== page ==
Mandy's new best friend Bobby vies to be top Labour dog

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The Independent Online
DOGFIGHTING in politics is nothing new, but the Cabinet is reeling after a bare-fanged confrontation between ministerial hounds, writes Jonathon Carr-Brown.

Old and New Labour clashed when Lucy, the faithful guide-dog to the Secretary of State for Education, David Blunkett, clashed with her exuberant new rival, Peter Mandelson's 12-week-old golden retriever, Bobby.

Sources close to Lucy say the confrontation took place in the corridors behind the Speaker's chair.

"I didn't see the way they looked at each other but I could sense Lucy was making it clear she was the elder statesman," a witness said.

Last night Mr Blunkett confirmed that Lucy had vetted Bobby, while he gave Mr Mandelson some tips on how to discipline his new charge.

"Peter asked me how he should train Bobby. I told him he had to be firm," he explained.

Mr Blunkett is well known for his uncompromising but fair regime with Lucy, but the Secretary of State for Northern Ireland confessed he felt unable to chastise his new companion. "I told him he had to think of Bobby as a member of Militant," Mr Blunkett said.

Lucy is the only dog allowed in the chamber of the House of Commons and Mr Blunkett had to get permission from the Speaker for her to be admitted. She has behaved impeccably, sleeping at her master's feet through all his best speeches.

The black labrador disgraced herself only once, when she vomited during a speech by David Willetts, the former Tory education spokesman. Many Labour MPs felt she showed impeccable timing.

Bobby was first smuggled into Westminster a fortnight ago to get Lucy's approval. But he bounded into public life last week when Mr Mandelson was spotted with the pet in the back of his ministerial car.

Mr Mandelson lifted Bobby out and was rewarded with a big lick on the nose. Later the puppy was left to wander freely around a reception for the press in the Northern Ireland Office but was later led out after an accident on the carpet.

Bobby is reputedly named after the code-name given to Mr Mandelson when he worked behind the scenes for Tony Blair on his campaign for the Labour leadership. The mystery "Bobby" was one of the people given special thanks by Mr Blair after he won.

Mr Mandelson has been ferrying his puppy back and forth between London and Belfast on the ministerial jet for some time, but he explained he had made strenuous efforts to keep the new addition to his family out of the public eye during the recent weeks of Northern Ireland's historic political process.

Bobby is probably the third most famous Labour dog after Lucy and Buster. Buster is an Alsatian-Staffordshire bull terrier cross, adopted from Battersea Dogs' Home by Lord Hattersley. The dog achieved notoriety after killing a goose in St James's Park, London.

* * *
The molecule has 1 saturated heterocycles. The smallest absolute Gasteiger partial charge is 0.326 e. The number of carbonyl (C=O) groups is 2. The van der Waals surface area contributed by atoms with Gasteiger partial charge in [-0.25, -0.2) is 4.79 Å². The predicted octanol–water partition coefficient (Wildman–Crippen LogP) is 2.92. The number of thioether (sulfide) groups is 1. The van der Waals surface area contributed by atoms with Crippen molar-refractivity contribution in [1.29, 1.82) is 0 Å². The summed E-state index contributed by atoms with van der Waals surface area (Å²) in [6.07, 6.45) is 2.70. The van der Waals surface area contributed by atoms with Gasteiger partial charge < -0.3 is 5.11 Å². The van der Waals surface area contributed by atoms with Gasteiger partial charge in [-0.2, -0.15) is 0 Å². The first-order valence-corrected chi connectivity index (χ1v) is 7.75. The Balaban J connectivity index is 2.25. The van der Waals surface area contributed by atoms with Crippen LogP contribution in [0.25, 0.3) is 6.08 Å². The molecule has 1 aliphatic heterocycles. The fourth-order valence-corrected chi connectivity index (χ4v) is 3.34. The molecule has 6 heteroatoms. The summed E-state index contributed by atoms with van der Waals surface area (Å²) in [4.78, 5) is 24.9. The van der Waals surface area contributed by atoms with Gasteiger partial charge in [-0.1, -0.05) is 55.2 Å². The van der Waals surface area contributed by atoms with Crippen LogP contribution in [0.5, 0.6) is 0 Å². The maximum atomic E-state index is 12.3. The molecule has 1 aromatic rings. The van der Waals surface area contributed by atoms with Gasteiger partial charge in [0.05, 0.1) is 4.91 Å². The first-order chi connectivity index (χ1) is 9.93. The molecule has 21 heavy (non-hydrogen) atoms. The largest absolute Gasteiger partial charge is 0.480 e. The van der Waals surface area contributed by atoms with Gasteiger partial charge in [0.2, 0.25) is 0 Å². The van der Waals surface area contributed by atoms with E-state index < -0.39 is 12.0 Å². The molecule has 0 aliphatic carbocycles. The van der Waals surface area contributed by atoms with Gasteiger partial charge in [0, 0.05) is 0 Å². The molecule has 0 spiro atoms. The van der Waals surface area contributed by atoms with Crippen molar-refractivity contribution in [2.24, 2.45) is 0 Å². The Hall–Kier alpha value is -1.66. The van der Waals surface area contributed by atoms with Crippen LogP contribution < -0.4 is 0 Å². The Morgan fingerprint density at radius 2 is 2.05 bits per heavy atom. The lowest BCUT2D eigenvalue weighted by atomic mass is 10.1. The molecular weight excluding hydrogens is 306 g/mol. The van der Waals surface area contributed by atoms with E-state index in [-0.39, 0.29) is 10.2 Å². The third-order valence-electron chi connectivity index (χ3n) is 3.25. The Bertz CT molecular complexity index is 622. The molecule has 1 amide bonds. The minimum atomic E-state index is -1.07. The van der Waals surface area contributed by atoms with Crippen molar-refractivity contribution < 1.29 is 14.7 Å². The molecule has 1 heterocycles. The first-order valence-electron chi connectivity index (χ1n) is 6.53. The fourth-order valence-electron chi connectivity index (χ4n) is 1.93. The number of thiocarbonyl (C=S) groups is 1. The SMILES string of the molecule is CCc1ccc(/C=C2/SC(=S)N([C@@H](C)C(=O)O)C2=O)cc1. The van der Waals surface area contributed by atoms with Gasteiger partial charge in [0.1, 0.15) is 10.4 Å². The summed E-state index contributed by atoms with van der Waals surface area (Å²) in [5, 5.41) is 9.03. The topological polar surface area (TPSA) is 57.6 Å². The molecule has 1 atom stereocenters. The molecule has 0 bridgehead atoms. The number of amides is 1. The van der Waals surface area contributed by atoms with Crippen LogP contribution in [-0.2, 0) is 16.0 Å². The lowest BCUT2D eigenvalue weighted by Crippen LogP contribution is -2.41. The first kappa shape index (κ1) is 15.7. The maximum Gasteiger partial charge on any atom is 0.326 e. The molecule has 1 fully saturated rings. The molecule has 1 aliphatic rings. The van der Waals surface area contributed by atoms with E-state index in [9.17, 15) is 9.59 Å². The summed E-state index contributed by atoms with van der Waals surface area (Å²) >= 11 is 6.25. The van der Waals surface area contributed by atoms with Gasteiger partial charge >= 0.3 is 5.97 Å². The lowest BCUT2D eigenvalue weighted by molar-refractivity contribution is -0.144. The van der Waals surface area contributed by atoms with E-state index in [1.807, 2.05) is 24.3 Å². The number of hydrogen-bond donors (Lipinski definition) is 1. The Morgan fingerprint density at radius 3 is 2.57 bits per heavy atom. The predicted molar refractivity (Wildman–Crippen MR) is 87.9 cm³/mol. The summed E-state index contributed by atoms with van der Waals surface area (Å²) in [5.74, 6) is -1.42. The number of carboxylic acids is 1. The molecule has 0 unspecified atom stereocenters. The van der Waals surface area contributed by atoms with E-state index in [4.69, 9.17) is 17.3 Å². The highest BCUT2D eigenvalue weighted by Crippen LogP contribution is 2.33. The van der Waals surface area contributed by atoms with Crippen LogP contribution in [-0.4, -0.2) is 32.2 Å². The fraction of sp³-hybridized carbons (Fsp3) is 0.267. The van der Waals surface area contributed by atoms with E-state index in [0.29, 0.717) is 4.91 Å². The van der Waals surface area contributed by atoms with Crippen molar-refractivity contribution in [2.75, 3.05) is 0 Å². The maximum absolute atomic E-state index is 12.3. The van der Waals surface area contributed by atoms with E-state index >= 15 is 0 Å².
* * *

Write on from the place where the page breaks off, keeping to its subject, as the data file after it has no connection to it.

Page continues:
OLD PET, NEW PET

THE canine discussions between Peter Mandelson and David Blunkett expose deeply held views on the proper way to rear a dog. On one side barks the traditional mutt, a loyal and faithful friend who will bear almost any insult with a wagging tail. Growling opposite is a new version of dog-kind, a sleek beast, fashion conscious and very, very sensitive.

THE OLD WAY:

Dog will be happy to scoff smelly stuff containing a large amounts of recovered meat, gristle and ash. Spoon directly into a chipped ceramic bowl that says "DOG" on it. He will relish the odd doggie choc.

As a food supplement, dog will raid the dustbin on his own initiative, or nick ice-creams from unsuspecting children.

No pampering; dog will sleep in a kennel outside. Add straw and an old blanket on very cold nights.

Hose dog down when he gets too whiffy to bear. You can also attempt occasional DIY shampoo sessions in the bath.

Dog will learn everything necessary at dog obedience classes in the local church hall, though he will still chase cats and scare the postman.

THE NEW WAY:

Dog will appreciate organic food made with whole grains, herbs, seeds, alfalfa and seaweed, eaten out of ergonomically designed dog feeders, the height of which can be adjusted to optimise comfort.

Book regular visits to homeopathic vet, and buy herbal food supplements to aid digestion and prevent anti-social conditions such as bad breath and flatulence.

A variety of prettily-designed dog beds are available, some with super- comfy thermal mattresses.

Get chauffeur to drop dog off at canine grooming parlour several times a week.

Address dog's behavioural and emotional needs with alternative therapies, including Bach flower remedies.

Book him in to be individually trained by an animal behaviourist. Encourage him to extend himself through creative play; for example, toys with a hidden treat inside that he has to extract.

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